COP26 has just come to an end, and political parties worldwide are keen to implement new and ever more stringent environmental regulations. This is the latest development in a long-term trend that includes adopting Tier 4 regulatory standards, among others. While businesses around the world grasp and grapple at the terminology used in Glasgow, the fact is that diesel generators are sturdy, reliable, ubiquitous, and quite frankly, irreplaceable by existing power generation alternatives. While there will no doubt be regulatory changes over the horizon, the fact is that diesel generators are here to stay and will remain the leading source of both portable and emergency power generation for the foreseeable future.
Tier 4 regulations are without question the most stringent environmental regulations ever imposed on diesel generator manufacturers and operators. Moreover, the implementation of Tier 4 standards sparked a revolution in diesel engine technology that has made diesel engines more efficient and reliable.
Specifically, advances in pre-chamber and combustion chamber function coupled with precision fuel injection have produced generators boasting unparalleled power and efficiency. Moreover, regulatory fueled developments in additives and diesel fuel chemistry and composition mean that modern diesel fuel contains far less sulfur and other particulates. Coupled with Exhaust Gas Recirculation (EGR), these advances translate into significantly reduced emissions and reduced fuel usage.
Finally, modern diesel engines are quieter than ever before. The use of ceramics and other sound dampening materials makes it a breeze for standby generators to comply with rigid sound attenuation requirements.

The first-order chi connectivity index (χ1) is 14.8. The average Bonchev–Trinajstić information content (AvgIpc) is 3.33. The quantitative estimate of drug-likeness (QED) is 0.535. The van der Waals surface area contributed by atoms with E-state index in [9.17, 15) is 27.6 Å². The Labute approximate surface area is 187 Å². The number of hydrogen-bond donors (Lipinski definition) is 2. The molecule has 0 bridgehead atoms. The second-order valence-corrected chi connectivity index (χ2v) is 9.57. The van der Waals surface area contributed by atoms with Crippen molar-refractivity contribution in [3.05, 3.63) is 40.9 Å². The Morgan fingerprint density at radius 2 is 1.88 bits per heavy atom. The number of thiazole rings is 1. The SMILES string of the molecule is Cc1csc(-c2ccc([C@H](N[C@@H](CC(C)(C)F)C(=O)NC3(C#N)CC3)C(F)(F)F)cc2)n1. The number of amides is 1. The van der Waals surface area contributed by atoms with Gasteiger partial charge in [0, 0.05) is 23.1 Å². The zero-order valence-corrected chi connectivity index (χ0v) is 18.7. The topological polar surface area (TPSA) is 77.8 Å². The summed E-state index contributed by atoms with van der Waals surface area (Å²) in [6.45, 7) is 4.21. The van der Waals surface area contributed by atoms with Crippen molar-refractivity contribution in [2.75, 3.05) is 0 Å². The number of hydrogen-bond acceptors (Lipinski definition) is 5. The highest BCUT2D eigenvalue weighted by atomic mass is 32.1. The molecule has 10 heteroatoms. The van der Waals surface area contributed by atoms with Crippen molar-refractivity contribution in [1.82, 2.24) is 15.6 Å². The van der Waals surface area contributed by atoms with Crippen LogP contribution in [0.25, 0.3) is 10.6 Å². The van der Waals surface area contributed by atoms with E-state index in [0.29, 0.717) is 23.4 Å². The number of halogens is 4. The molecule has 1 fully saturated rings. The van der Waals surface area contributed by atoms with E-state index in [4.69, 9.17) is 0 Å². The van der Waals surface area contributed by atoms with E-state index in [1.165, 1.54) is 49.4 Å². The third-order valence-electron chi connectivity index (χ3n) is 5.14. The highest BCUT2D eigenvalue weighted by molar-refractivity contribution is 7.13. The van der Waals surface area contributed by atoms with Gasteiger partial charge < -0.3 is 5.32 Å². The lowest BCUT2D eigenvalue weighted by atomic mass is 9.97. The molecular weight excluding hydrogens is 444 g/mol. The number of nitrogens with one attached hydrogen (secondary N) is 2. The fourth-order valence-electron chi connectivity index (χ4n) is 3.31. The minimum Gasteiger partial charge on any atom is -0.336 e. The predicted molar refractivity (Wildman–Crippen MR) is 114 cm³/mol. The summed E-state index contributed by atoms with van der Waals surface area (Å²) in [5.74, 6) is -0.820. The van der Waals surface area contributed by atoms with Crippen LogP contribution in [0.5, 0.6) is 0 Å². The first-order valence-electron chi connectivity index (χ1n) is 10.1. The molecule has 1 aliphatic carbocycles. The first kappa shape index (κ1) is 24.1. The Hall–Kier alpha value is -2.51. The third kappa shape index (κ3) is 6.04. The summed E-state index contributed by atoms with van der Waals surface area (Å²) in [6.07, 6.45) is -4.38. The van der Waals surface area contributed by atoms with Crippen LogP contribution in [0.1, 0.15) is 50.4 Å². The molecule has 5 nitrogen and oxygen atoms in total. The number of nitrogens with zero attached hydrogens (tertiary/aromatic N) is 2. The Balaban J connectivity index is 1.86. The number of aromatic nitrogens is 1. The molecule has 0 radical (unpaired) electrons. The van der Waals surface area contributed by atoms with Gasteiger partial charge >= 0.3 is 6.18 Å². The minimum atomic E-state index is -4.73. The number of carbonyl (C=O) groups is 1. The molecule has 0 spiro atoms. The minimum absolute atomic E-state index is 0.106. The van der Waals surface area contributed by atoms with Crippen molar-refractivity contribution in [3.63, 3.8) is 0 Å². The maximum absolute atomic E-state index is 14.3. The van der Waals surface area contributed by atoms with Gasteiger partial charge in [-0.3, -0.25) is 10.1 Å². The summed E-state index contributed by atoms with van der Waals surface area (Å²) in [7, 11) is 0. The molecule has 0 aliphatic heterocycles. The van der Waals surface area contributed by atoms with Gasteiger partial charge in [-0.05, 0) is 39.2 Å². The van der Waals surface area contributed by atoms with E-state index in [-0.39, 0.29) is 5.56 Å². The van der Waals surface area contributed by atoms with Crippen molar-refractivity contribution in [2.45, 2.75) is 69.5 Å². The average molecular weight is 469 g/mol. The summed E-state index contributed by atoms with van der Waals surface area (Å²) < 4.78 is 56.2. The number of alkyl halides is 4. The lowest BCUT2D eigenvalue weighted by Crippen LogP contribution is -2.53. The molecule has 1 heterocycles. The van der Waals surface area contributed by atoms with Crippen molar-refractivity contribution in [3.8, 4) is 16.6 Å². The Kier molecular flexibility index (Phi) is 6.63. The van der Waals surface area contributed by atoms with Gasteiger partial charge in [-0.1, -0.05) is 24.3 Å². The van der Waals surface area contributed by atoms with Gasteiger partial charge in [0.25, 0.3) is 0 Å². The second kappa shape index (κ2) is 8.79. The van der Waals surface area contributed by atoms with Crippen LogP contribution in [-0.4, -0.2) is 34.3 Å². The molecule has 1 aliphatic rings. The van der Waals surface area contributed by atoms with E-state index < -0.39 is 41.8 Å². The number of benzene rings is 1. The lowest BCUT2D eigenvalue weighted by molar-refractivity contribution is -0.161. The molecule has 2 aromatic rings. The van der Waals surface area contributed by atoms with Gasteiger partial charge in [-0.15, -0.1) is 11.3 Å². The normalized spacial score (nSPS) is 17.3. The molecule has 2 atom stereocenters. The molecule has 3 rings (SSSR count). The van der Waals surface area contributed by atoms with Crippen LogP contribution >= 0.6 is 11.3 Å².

Change is inevitable, and 20, 30, 50 years from now, the generators in use today will not have the capacity required to meet the future needs of businesses. Not to mention the likelihood of increasingly stringent environmental regulations that will render current systems obsolete.
Thus, it is inevitable that hybrid diesel generators will eventually become the next standard. However, before this can happen, it will be essential for battery technology, natural gas, solar, wind, BioDiesel, and other renewable energy sources to become significantly more reliable and cost-effective. This will not happen in the near future. Moreover, it is unlikely that the nascent systems produced will reach the point where an alternative fuel source can match the current production and energy ratios modern-day diesel generators can offer.
Many years into the future, renewable energy-powered generators will take the lead within both consumer and commercial generator markets. As the saying goes, progress is inevitable. But, for now, the increasingly present risk of grid failures and power outages, the entrenched global political landscape, the widespread infrastructure and availability of diesel fuel, and the high cost of shifting away from diesel engines all point to the continued use of diesel generators for at least another 20 years.
Of course, industrialized nations will be the first to phase out the use of diesel generators. This will likely start in the United States, Canada, and Western Europe. However, once that starts, it means that it will take many more decades for the phase out process to take hold in Africa, Asia, South America, and other less developed regions; there simply isn’t the political will, financial resources, required technological skill, and infrastructure required to make an effective transition.
Are you wondering what the future of diesel engine technology has in store? Contact the experts at Central Power Systems & Services at (816) 781-8070 to speak with our team and discover the developments we see coming over the horizon.